Why do people have one sided tinnitus then and why does it correspond with audiogram changes then?
      At least in the case of aminiglycoside antibiotics, they are known to have severe reproducible histological effects on the cochlea without much penetrance in the BBB. I don't think direct brain damage results but tinnitus does due to neuroplastic changes post cochlear damage.
       
    23. Hazel
      Dreaming

      Hazel Director Staff Podcast Patron Benefactor Hall of Fame Advocate

      Location:
      the Netherlands
      Tinnitus Since:
      10/2017
      Cause of Tinnitus:
      one-sided hearing loss (of unknown origin)
      Thanks, and no harm done! :)

      We often expect perfection of ourselves, but the situation was far from ideal. I remember having tried to catch him for two days, I managed to get him in front of the camera just ten minutes before the cameraman had to leave :D

      That's why this year in Vancouver we hope to be with at least two people and spread the workload a bit.

      I was thinking we should probably invite Dirk de Ridder to the Tinnitus Talk Podcast, so he can explain all this in more detail.
       
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    24. Hazel
      Dreaming

      Hazel Director Staff Podcast Patron Benefactor Hall of Fame Advocate

      Location:
      the Netherlands
      Tinnitus Since:
      10/2017
      Cause of Tinnitus:
      one-sided hearing loss (of unknown origin)
      The next one in our TRI 2019 video series is this interview with Arnaud Noreña. In a charming French accent, he takes us through an impressive range of projects he is working on.



      One line of work concerns seeking new acoustic treatments to suppress tinnitus through residual inhibition. Another line of his work investigates chronic inflammation of the tensor tympani muscle in the inner ear after acoustic trauma, which he hypothesises can cause a cluster of symptoms including tinnitus, ear pain, ear fullness and dizziness.
       
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    25. lcj

      lcj Member Podcast Patron Benefactor Advocate

      Tinnitus Since:
      2001
      Cause of Tinnitus:
      medication
      I think that would be a great idea.
       
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    26. lapidus

      lapidus Member Benefactor

      Location:
      Sweden
      Tinnitus Since:
      1999
      Cause of Tinnitus:
      Noise induced
      Absolute fantastic work, Hazel. Norena and his colleague Damien Ponsot are doing some really groundbreaking research regarding the middle ear, which is such an underresearched area.

      Here's a link to the paper that was mentioned in the interview:
      https://www.ncbi.nlm.nih.gov/pmc/articles/PMC6156190/
       
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    27. Hazel
      Dreaming

      Hazel Director Staff Podcast Patron Benefactor Hall of Fame Advocate

      Location:
      the Netherlands
      Tinnitus Since:
      10/2017
      Cause of Tinnitus:
      one-sided hearing loss (of unknown origin)
      Good study design is essential to push tinnitus research forward.



      Inge Stegeman focuses on translating scientific evidence into clinical practice and what optimal research methodology for tinnitus studies looks like. She also explores how epidemiology, big data and more collaborations are imperative in our common pursuit of finding treatments and cures for tinnitus.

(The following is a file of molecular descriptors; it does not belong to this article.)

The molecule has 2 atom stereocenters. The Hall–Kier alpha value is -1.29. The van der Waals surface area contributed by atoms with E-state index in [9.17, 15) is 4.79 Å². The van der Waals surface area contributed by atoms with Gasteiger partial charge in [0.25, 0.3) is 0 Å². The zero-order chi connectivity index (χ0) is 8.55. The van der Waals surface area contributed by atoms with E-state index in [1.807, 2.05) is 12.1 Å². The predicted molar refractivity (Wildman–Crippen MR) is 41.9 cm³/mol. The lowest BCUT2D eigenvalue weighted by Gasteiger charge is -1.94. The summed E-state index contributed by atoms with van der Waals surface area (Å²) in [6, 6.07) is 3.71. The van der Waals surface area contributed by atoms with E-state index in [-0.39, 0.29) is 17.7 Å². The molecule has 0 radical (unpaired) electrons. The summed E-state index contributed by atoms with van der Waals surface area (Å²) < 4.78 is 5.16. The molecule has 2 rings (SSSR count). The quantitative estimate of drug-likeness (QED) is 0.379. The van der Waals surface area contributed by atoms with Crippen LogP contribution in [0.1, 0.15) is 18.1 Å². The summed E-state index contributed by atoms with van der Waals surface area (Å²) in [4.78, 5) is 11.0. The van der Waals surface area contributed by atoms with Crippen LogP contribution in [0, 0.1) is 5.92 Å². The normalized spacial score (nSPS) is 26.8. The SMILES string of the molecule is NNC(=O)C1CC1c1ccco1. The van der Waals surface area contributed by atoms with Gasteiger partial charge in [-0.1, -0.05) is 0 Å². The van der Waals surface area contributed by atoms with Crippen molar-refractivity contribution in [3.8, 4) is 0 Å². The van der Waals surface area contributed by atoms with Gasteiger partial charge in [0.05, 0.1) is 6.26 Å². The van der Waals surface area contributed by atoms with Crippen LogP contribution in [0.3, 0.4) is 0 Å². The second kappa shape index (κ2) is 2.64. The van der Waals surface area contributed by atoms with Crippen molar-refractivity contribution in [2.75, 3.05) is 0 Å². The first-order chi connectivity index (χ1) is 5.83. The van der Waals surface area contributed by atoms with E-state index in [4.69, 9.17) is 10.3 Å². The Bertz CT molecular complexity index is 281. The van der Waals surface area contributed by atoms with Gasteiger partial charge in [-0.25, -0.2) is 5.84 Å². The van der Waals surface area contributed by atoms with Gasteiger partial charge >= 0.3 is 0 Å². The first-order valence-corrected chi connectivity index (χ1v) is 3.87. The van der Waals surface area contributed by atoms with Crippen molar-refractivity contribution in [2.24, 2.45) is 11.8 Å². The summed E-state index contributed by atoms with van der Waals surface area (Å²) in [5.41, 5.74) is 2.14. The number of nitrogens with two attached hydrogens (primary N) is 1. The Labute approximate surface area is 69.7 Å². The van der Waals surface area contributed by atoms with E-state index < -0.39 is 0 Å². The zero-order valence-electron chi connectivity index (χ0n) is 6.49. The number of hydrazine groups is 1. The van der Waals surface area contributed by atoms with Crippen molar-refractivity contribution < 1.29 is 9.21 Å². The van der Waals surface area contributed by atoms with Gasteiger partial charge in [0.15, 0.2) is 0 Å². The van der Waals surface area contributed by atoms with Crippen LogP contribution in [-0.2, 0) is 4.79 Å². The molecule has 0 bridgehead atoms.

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    28. Greg Sacramento

      Greg Sacramento Member Benefactor Hall of Fame

      Tinnitus Since:
      April 2011
      Cause of Tinnitus:
      syringing and now somatic T dental work
      Dr. Dirk de Ridder - plasticity.

      The brain processes and responses to everything within our being. For some with permanent stereocilia damage, tinnitus may never completely resolve. However, pulsatile tinnitus sounds will totally disappear if proper treatment of cause can be given. With somatic tinnitus, a reduction in tinnitus severity can happen with proper treatments and therapy.

      For lasting improvement with pulsatile or somatic tinnitus depends also on system and biological process influences. Then there's interference influences such as smoking, dehydration, hypertension and postures.
       
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    29. FGG
      No Mood

      FGG Member Podcast Patron Benefactor Hall of Fame Advocate

      Tinnitus Since:
      01/2019
      Cause of Tinnitus:
      Multi-factorial
      So he's saying he agrees tinnitus can be treated by treating underlying cause and isn't "stuck in the brain" then.
       
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    30. Hazel
      Dreaming

      Hazel Director Staff Podcast Patron Benefactor Hall of Fame Advocate

      Location:
      the Netherlands
      Tinnitus Since:
      10/2017
      Cause of Tinnitus:
      one-sided hearing loss (of unknown origin)
      I think he's saying that's the case with certain causes, not all of them.
       
      Want to get a sense of what it's like to attend the largest tinnitus research conference as a patient?
      Watch this video with our general impressions of the Tinnitus Research Initiative (TRI) conference in Taipei in May 2019.

      Read about our seven key take-aways from the TRI conference!

      Read reports from different conference sessions and learn about the topics discussed at the conference!

      Watch a mini-panel discussions between three of the TRI staff members!

      Mini Interviews

      Susan Shore on Bimodal Stimulation

      Alain Londero on Virtual Reality

      Deborah Hall on Study Design for Tinnitus

      Birgit Mazurek on Comorbidities of Tinnitus

      Dirk de Ridder on Brain Stimulation for Tinnitus

      Arnaud Noreña on Sound Solutions for Tinnitus

      Inge Stegeman on Big Data for Tinnitus

      Pawel Jastreboff on Tinnitus Retraining Therapy

      Ana Belén Elgoyhen on Pharmacological Solutions for Tinnitus

      Billy Martin on Personalised Tinnitus Care

      Sarah Michiels on Physical Therapy for Tinnitus